Stuck in the Middle by You


In a new report (PDF), the Specialty Wine Retailers Association (SWRA) notes that liquor wholesalers have been throwing money at state legislators in a largely successful effort to maintain their government-enforced monopolies on the distribution of alcoholic beverages. Those privileges were threatened by a 2005 Supreme Court decision overturning state laws that prohibited out-of-state vintners from shipping wine directly to consumers while allowing in-state wineries to do so. The Court found that such laws violated the Commerce Clause by erecting discriminatory trade barriers. Since then the wholesalers have been urging state legislatures to comply with the ruling not by opening up their markets but by imposing uniform bans on direct shipping. According to the SWRA (whose members want the freedom to buy directly from wineries), those lobbying efforts have been accompanied by a total of $50 million in donations to state political campaigns, an amount that "dwarfs that of any other sector of the American alcohol industry as well as numerous other groups." In Texas, for example, "alcohol wholesaler political contributions were greater than the political contributions of all gambling and casino interests, retail interests, food interests and all business services…combined." This generosity, says the SWRA, "coincides with the enactment of alcohol wholesaler-supported policies in nearly every state that protect the wholesaler." Examples:

• Between 2000 and 2006 Illinois alcohol wholesalers contributed $5,731,776 to political campaigns. In 2007 the Illinois Legislature passed a law that protected in-state alcohol wholesalers by prohibiting Illinois consumers from continuing to buy wine from out-of-state retailers. Wholesalers also convinced the Illinois legislature to force large Illinois wineries to sell only to state wholesalers, rather than direct to retailers has they had been able to do.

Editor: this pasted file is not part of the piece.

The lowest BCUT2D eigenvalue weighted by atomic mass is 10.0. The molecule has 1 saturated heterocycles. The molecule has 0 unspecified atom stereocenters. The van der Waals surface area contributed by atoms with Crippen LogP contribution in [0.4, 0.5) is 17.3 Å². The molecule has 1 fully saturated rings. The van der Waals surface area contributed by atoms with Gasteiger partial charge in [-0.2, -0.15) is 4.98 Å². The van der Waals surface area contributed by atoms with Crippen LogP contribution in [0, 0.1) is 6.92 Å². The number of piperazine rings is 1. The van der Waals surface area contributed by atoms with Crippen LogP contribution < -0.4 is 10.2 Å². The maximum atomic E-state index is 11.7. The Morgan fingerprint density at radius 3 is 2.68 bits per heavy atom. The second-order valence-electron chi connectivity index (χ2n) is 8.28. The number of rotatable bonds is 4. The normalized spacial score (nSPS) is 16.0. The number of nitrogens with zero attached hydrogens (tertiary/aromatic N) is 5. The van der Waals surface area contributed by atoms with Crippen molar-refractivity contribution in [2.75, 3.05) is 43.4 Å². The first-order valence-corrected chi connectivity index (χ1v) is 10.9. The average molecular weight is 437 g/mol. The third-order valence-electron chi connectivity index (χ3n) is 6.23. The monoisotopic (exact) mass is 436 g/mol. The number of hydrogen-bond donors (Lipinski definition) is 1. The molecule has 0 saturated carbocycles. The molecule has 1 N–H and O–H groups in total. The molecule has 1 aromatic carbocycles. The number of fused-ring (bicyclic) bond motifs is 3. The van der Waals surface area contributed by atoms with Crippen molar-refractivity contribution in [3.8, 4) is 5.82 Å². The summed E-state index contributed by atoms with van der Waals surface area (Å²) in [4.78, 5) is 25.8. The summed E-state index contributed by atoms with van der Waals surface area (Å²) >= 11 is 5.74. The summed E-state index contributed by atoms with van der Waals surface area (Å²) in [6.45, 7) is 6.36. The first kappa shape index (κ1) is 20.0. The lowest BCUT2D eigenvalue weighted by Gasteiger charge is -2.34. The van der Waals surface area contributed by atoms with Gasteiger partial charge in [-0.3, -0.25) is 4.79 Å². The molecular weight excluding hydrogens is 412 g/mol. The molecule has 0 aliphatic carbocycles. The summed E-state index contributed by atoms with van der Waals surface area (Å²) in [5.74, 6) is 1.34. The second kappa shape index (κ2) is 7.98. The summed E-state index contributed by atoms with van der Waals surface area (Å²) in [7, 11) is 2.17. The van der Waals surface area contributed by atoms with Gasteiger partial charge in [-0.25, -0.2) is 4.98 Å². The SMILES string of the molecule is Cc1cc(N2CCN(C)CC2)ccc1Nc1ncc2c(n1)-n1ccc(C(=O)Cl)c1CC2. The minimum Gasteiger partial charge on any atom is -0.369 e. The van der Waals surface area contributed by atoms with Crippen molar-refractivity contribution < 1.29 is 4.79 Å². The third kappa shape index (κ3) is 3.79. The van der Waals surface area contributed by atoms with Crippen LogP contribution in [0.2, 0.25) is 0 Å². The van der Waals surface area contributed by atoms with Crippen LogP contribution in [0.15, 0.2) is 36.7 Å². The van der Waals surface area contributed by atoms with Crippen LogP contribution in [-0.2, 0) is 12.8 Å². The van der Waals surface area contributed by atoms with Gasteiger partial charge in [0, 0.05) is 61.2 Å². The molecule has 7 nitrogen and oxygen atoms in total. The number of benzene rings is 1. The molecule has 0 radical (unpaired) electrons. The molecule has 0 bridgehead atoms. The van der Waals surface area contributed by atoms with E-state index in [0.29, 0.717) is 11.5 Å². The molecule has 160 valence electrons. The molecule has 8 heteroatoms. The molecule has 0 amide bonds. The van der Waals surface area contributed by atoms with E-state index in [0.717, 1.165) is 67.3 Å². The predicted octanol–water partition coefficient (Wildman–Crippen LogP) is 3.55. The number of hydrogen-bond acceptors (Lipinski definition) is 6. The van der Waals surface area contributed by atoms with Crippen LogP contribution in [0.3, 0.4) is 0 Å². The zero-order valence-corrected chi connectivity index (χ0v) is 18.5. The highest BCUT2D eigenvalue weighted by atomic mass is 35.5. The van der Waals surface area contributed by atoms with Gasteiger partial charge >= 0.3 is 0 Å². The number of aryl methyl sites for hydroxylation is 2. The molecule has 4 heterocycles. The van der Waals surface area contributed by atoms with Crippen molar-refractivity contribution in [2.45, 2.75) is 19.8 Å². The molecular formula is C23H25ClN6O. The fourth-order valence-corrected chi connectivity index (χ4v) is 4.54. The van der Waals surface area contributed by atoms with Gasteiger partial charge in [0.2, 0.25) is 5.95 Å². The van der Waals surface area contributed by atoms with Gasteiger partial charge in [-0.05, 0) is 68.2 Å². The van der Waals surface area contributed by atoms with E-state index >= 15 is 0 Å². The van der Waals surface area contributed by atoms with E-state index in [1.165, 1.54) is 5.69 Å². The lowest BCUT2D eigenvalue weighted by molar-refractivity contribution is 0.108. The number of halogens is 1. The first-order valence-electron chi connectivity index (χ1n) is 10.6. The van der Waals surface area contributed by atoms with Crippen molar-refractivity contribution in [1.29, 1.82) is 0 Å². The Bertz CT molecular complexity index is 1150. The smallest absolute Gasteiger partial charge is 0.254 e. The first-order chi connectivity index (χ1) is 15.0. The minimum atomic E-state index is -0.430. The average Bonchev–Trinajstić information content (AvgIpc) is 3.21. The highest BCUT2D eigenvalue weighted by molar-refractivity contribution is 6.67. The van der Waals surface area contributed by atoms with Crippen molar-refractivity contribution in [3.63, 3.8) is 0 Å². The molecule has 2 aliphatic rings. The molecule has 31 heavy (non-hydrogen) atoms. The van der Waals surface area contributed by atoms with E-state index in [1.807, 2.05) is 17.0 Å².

• Between 2000 and 2006 Texas alcohol wholesalers contributed $6,976,104 to state political campaigns. The Texas Legislature has passed prohibitions on out-of-state retailers shipping to Texans and limitations on in-state retailers shipping to Texans, both moves protective of and supported by state alcohol wholesalers.

• Between 2000 and 2006 California alcohol wholesalers contributed $4,296,304 to state political campaigns. In 2005 California passed legislation protecting wholesalers from competition by prohibiting Californians from purchasing wine from out-of-state retailers, policy California wholesalers pushed for.

• Between 2000 and 2006 Michigan wine wholesalers contributed $2,099,319 to state political campaigns. In 2005 the Michigan legislature passed a wholesaler-supported law that protected in-state wholesalers from competition by prohibiting Michigan consumers from purchasing wine from out-of-state retailers.

• Between 2000 and 2006 Virginia alcohol wholesalers contributed $2,580,161 to state political campaigns. The Virginia General Assembly passed a wholesaler-supported law prohibiting Virginia wineries from continuing to sell wine directly to retailers and forcing them to sell their wine to wholesalers. 

[Thanks to The Wine Commonsewer for the tip.]